We value the comments of Williams, Norman, and Stacey (1) in their letter regarding our article (2) on the comparative roles of microvascular and nerve function in foot ulceration in type 2 diabetes. We agree that ankle brachial pressure indexes (ABPIs) should be interpreted with caution in people with diabetes, as medial calcification is common. However, Brooks et al. (3) have shown that toe brachial pressure index does not convey any advantage over ABPI in determining perfusion pressure of the lower limbs except in those with overt calcification, i.e., an ABPI >1.3. We were thus careful not to include any subjects with ABPI >1.3. Moreover, if there were subjects with peripheral vascular disease in the ulcer group, it would have lowered the microvascular response, whereas our study demonstrated no difference. In fact, there were slightly higher responses in those with ulceration. Thus, the key finding of our study was that microvascular studies may not differentiate between people with and without foot ulceration.
As described in our article (2), diabetic subjects were recruited consecutively from the outpatient clinic. The diabetic groups had higher BMIs compared with the control group. We would remind the correspondence that the important comparison was between the diabetic groups. There was no difference in BMI between the diabetic groups, and, thus, BMI would not influence the findings. Again, with regards to age, there was no statistically significant difference between the diabetic groups.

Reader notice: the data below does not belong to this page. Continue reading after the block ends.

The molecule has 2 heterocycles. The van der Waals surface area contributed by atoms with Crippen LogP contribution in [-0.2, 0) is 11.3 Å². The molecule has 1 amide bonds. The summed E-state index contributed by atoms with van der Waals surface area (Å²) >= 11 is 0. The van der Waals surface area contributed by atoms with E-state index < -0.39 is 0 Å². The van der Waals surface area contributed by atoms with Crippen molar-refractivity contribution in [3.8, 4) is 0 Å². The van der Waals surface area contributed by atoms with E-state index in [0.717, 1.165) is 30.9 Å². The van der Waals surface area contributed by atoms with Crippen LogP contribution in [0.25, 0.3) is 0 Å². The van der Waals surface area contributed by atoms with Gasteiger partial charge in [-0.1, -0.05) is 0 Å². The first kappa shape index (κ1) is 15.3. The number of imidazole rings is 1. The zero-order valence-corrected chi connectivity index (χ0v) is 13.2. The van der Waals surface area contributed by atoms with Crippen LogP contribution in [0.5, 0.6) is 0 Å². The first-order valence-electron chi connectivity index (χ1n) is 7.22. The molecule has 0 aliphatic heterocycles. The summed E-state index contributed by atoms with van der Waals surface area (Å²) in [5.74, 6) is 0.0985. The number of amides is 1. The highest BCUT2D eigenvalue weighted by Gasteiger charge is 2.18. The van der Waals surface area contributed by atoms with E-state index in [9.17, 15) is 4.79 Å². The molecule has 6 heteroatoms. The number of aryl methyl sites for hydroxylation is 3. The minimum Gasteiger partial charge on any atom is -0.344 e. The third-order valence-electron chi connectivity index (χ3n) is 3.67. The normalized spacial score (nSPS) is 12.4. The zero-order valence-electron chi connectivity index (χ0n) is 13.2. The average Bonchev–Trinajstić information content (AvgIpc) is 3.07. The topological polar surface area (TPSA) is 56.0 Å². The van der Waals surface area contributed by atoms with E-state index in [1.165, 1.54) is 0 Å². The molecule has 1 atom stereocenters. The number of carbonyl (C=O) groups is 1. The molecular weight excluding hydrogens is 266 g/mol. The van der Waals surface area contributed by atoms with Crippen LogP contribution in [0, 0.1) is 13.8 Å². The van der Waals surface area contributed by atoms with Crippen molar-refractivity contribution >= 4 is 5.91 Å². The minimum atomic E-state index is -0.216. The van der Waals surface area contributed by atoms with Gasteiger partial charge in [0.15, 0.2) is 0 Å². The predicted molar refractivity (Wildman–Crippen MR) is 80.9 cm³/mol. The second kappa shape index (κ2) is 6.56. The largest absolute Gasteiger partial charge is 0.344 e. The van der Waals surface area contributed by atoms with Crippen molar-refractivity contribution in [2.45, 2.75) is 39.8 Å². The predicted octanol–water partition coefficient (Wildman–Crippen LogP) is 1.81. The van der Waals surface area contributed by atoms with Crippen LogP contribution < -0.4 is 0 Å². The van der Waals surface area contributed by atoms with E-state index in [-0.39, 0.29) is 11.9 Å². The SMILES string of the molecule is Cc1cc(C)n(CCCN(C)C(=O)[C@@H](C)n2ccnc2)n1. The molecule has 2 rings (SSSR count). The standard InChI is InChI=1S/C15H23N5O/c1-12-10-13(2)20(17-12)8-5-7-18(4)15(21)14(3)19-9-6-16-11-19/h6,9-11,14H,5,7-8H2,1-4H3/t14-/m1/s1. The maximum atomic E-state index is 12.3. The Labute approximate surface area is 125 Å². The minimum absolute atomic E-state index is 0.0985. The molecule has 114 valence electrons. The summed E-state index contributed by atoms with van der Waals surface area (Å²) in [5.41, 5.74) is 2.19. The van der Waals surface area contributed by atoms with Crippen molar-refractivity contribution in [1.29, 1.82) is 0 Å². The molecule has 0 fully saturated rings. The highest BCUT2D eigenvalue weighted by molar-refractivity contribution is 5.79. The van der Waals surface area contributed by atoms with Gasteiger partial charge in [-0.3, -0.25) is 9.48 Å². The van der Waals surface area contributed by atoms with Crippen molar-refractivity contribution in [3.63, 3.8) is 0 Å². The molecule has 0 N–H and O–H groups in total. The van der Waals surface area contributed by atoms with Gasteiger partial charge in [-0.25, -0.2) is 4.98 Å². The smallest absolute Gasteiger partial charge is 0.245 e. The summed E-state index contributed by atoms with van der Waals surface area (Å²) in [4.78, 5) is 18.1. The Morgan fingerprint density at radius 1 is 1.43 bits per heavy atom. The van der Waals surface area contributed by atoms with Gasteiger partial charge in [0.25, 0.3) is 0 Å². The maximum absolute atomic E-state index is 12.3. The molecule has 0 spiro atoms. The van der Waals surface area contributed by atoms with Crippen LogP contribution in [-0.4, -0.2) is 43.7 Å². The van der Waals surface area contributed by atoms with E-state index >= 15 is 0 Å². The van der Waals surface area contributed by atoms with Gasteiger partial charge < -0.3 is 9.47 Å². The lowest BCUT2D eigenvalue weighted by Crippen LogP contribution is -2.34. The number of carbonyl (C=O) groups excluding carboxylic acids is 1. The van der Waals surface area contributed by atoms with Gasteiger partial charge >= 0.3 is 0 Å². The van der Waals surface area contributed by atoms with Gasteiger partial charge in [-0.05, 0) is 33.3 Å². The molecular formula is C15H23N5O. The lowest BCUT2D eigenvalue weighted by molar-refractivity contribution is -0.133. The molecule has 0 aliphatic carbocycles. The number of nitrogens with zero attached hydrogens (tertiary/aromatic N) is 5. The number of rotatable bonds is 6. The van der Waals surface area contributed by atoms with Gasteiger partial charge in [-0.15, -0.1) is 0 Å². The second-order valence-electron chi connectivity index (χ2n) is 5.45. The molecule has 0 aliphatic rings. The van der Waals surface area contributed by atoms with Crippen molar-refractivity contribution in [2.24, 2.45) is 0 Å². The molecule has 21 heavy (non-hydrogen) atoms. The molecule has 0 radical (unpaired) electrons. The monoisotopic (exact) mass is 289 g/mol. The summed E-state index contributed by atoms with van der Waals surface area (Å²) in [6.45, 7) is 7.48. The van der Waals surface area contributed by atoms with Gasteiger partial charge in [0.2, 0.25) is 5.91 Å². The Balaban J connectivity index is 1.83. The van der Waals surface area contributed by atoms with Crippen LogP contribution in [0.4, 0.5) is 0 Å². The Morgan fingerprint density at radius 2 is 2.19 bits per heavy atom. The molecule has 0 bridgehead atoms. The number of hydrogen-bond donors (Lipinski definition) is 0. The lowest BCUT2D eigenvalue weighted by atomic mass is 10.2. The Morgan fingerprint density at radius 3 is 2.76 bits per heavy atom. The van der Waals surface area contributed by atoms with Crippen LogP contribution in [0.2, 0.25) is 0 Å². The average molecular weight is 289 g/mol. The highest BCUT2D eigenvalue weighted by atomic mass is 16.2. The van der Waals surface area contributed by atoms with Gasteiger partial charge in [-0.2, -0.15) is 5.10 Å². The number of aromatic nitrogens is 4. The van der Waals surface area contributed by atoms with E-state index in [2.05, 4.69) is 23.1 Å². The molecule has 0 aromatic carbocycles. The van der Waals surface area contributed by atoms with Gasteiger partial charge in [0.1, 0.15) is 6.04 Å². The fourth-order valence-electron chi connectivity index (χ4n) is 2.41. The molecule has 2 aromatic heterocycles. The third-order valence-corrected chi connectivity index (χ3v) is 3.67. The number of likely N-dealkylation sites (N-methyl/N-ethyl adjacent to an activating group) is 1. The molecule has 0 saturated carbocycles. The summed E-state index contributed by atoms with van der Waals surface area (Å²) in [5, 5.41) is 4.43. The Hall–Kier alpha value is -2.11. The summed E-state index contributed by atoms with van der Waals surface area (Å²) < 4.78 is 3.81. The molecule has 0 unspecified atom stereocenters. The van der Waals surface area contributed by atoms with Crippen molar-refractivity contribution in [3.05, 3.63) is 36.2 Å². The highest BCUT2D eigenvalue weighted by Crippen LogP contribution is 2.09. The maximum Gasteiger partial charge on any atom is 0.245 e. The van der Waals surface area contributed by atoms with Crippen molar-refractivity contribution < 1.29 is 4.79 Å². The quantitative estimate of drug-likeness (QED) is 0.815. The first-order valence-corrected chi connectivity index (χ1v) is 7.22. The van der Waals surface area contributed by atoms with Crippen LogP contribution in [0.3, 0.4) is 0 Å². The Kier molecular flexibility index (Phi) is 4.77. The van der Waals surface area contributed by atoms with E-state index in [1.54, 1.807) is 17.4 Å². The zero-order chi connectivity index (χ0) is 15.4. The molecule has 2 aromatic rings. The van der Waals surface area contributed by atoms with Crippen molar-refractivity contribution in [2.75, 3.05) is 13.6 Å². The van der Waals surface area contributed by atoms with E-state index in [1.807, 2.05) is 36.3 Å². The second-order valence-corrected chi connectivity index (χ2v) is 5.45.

In those diabetic subjects with an active ulcer, the laser studies were performed on the contralateral foot; thus, there was no influence of local inflammation on the microvascular studies. As suggested, the effect of vasoactive medication on maximum blood flow is minimal, and, moreover, similar numbers of subjects in the two groups were on medication for cardiovascular protection.
We believe that our study design and methodology are robust and conclude that these microvascular tests may not be of additional value in discriminating those with and without ulceration. However, we agree with the correspondents that microvascular dysfunction may play a role in delayed wound healing, as stated in our article.